Kalahari pulls out all the legal stops

2012-08-25 09:55

Daphne Mashile-Nkosi’s Kalahari Resources has gone for broke in its courtroom battle against global steel giant ArcelorMittal.

But the company stands to lose its substantial stake in the R11.2 billion Kalagadi Manganese project if it comes off second best in the dispute.

The two major shareholders in Kalagadi will again trade legal blows on Friday in the South Gauteng High Court, where Kalahari will seek to enforce a June court order that compelled ArcelorMittal to cough up R241.3 million to honour its obligations under a shareholder agreement.

Luxembourg-based ArcelorMittal is appealing the judgment and if it wins the appeal process, Kalahari will have to cede its 40% stake in the Kalagadi project to the steel producer.

As part of a further court order issued earlier this month in favour of Kalahari, ArcelorMittal, which is a 50% owner of Kalagadi, was compelled to pay the money with immediate effect after it appealed the June judgment.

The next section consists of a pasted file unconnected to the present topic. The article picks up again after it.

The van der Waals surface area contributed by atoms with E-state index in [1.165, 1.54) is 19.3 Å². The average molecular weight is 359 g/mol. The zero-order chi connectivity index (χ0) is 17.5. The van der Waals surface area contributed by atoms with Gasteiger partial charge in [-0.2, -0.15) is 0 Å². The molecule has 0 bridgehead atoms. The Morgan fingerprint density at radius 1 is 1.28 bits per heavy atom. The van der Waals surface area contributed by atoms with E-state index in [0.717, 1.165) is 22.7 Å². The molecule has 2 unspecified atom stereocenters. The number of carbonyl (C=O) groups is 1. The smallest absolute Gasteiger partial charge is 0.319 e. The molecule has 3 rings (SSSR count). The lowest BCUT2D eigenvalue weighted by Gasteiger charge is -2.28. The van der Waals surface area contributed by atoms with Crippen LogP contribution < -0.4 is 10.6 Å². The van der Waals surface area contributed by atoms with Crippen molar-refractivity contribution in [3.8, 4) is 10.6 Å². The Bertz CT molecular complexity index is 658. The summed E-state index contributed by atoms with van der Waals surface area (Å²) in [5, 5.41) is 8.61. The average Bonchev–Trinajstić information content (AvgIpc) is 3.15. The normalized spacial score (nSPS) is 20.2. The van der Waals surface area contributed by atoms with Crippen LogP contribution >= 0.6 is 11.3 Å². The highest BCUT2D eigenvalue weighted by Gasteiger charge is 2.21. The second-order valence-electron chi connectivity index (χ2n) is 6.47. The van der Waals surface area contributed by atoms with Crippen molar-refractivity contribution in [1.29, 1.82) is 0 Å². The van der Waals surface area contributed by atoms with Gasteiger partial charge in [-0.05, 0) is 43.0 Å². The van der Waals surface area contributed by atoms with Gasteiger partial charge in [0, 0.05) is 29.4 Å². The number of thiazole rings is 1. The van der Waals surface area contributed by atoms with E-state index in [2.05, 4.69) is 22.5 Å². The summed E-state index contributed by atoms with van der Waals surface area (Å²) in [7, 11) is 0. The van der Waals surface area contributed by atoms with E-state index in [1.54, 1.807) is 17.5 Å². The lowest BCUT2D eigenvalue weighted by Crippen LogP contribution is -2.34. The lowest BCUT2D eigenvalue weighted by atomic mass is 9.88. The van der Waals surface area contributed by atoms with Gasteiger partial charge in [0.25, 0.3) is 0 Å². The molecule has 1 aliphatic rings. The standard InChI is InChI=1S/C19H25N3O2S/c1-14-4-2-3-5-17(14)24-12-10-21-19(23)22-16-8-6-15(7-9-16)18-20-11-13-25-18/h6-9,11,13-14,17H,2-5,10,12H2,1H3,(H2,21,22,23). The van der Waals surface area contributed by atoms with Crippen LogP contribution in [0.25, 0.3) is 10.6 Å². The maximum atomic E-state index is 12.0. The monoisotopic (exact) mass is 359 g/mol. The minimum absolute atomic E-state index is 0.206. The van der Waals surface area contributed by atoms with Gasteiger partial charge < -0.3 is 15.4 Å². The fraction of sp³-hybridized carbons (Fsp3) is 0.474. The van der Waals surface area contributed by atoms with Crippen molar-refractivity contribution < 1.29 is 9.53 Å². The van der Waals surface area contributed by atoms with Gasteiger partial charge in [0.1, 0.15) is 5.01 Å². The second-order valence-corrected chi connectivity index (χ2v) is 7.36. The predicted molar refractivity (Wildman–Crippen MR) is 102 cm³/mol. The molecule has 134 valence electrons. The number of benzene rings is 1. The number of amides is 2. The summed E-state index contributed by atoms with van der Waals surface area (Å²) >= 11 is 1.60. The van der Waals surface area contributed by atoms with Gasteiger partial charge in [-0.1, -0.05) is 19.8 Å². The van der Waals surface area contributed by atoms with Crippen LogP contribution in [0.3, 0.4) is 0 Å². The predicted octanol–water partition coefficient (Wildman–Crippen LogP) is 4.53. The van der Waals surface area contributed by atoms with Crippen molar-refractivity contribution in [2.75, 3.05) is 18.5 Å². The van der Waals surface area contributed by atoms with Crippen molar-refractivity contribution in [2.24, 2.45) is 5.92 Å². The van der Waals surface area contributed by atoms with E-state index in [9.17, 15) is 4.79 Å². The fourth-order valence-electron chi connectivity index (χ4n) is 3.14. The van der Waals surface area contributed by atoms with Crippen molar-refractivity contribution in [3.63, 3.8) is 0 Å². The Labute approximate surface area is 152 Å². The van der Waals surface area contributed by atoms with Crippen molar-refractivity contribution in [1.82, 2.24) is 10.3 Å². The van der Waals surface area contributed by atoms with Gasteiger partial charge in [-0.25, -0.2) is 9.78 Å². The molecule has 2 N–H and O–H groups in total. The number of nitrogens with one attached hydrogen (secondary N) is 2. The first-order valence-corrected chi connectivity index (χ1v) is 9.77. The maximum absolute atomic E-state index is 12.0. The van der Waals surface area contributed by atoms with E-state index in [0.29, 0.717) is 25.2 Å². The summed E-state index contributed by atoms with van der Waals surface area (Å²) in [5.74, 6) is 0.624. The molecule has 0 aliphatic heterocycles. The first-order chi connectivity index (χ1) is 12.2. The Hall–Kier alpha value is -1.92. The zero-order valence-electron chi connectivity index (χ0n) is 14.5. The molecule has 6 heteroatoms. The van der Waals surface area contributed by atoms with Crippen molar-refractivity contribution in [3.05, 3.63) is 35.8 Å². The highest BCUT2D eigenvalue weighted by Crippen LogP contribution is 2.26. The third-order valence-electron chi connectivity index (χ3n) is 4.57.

Although Kalahari won again, there was a sting in the tail. It was ordered to put up its shareholding in Kalagadi as security in the event ArcelorMittal was successful in its appeal.

Mashile-Nkosi said: “Kalahari Resources has to date delivered the cession of the security to ArcelorMittal SA’s attorneys after
it won an urgent application to enforce the judgment.

“ArcelorMittal was ordered by the court to pay R241.3 million to meet its obligations in terms of the shareholder agreement pertaining to Kalagadi Manganese. No payment has been made to Kalagadi to date.”

However, ArcelorMittal said it had not received the shares. Its spokesperson, Julian Gwillim, said: “Payment by ArcelorMittal to Kalagadi Manganese has not been made as the security to be provided by Kalahari Resources has not yet been finalised. The hearing regarding the application for leave to appeal has been set for August 31 (Friday). We have no further update at this time.”

Kalagadi Manganese has built a manganese mine and sinter plant near Hotazel in Northern Cape.

As part of the project, there are also plans to build a ferromanganese smelter in the Coega Industrial Development Zone.

The Industrial Development Corporation owns 10% of the project.

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